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audioluideo

BY FRANIK LOVECE

NEW YORK The technical labors involved in briaging the seminal 1968 rock documentary "Monterey Pop" to videoeassette were almost as great as those encountered in making the film in the first place, says director D.A. Pennebaker. Just a few of the extraordinary video to market were painstaking cleaning of the original negative,

viewed it with Don, and he thought he could do better.f'

films was originally recorded, the

The accl'aimed precursor to "Woodstock" and other concert

duction-spelled with a capital "D"-generally isn't used in digita,l recording. It also wasn'tused, says
Pennebaker, in 1967 when the documentar5r was filmed. The Sony package bears no official Dolby logo. According to Bonnie Resniek, Sony

6l-year-old Pennebaker recalls, on'a bonowed 8-track tape machine. "We borrowed one of the Beach Boys'tape recorders," he says. "To

creative services manager, the phrase was printed word for word
from a letter written by FYazier Pennebaker, the director's son and collaborator on the video projeet. Pennebaker himself isn't sure how the term "dolby" crept in, although he says he suspects it was because "we did use Dolby noise reduction on the'original analog version," In any event, says the younger Pennebaker, "We were in Europe when Bonnie sent the test packaging over for us to look at, so
-

hassles encountered in getting the packaging foul-ups, and-most crucial-getting an,acceptabJe audio remix put together. Says Pennebaker: "We remixed the [film's] soundtrack and spent

us at the time, 8-track was some


fantastic possibility." For the movie's 1968 theatrical re-

lease, a four-channel soundtrack


was used. This included.a rudimentary surround channel that Pennebaker, upon reconsidering the audio capabilities of most theaters, used only for two or three minutes of the film. Dolby encoding wasn't added until 10 years later, when fresh prints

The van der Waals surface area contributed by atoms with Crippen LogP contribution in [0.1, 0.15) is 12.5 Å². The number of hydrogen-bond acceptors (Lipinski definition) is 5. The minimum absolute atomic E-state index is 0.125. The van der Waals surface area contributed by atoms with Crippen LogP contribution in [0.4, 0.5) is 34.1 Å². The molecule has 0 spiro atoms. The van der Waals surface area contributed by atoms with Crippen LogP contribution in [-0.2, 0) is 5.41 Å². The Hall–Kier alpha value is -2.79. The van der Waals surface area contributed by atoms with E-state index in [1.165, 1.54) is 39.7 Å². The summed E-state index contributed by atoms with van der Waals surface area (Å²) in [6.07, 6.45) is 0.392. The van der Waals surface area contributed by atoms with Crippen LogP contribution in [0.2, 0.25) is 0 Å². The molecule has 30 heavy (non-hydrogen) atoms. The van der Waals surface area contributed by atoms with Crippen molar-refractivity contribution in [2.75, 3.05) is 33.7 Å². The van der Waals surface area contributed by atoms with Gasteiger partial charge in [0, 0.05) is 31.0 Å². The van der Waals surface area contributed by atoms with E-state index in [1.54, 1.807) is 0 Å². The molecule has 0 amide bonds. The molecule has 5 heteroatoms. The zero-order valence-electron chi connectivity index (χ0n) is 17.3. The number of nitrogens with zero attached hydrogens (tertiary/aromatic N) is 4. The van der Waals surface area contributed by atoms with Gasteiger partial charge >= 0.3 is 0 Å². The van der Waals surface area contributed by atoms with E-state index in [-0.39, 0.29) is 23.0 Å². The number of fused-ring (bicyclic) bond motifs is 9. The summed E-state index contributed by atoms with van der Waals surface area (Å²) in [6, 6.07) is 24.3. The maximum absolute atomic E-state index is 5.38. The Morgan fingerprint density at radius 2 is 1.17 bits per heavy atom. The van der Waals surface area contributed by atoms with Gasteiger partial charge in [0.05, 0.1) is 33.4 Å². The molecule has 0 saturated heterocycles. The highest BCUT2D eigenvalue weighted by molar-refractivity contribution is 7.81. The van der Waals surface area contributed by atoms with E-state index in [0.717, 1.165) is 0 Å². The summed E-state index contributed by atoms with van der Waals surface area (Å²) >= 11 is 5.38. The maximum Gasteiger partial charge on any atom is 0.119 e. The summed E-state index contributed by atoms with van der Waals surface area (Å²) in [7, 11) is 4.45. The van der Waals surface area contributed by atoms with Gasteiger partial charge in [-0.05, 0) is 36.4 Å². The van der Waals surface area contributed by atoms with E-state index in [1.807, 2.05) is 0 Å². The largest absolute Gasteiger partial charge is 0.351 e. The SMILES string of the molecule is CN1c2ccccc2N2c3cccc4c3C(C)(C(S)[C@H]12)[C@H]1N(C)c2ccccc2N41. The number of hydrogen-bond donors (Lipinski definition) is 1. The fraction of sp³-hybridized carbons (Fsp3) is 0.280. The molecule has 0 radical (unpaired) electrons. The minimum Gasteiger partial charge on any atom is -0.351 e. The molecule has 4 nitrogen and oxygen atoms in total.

about six months trying to get an acceptable analog master made. Sony kind of sniffed and said, 'Is this the best you can do?' So, we went back and did a digital remix, which Sony accepted." Pennebaker Associates, which acquired the rights to "Monterey Pop" af,ter original producer Leacock-Pennebaker folded in 1970, absorbed the
additional costs.

we didn't stay as much on top of


things as we should have."

were struck. For the videocassette


soundtrack, Pennebaker eliminated the surround track and mixed the

The Pennebakers are also less

than happy with the fluorescent


,ed me

center dialog track into the front left and right channels. No Dolby
was used. The cassette packaging, however, bears a curious phrase that reads in part: "This program has been enhanced with a remixed digital dolby (sic) soundtrack . . ." Dolby noise re-

paisley cover art. r'People have chid-

about the cover," says Fra-

zier Pennebaker. "For one thing, the picture of Jimi Hendrix makes
him look bald." The packaging is being redone, say the Pennebakers, in

Recalls Sony Video production


manager Stephanie Shalofsky: "We 'checked out the'analog master, re-

A bi-weeklg colurnn spotli,ghting equipment'relatad. neus ,in the


production, and duplication in.dustries.

audio and tidea production, post-

Ltd. of lsleworth its wholly-owned sub,sidiary. DDA, a manufacturer

of audio

consoles seems a good investment for signal processor rnaker Klark.Teknik, As Philip Clarke,

preparation for a re-release later this year. Although the film, shot in 16mm, was blown up to 35mm for theatrical reldase, the videocassette, like the TV version, was mastered from the original 1.6mm negative. Pennebaker used an expensive teehnique,called "wet-gating" to elean it up. This involves applying to a print or negative sponges filled with a fast-drying chemical that

"Monterey Pop" director D.A. Pennebaker was captured on looation during the 1967 lilming of the festival. (Photo: Jill Gibson)

fills in scratches and removes lint


and other particles.

Pennebaker had three one-inch video maSters struck from the wetgated negative, he says, with Sony getting two. He also supplied Sony with a one-inch digital audio submaster. Post-production was completed at VCA Teletronics here.

be out 'on videocassette, Among them are "Don't Look Back," the acclaimed 1967 cinema verit6 doeumentary 'of Bob Dylan's 1965 British tour, on Paramount, and '1Jimi," a new film based on largely unseen Hendrix footage from the Monterey festival, from Sony.

Other Pennebakel fhns.will soon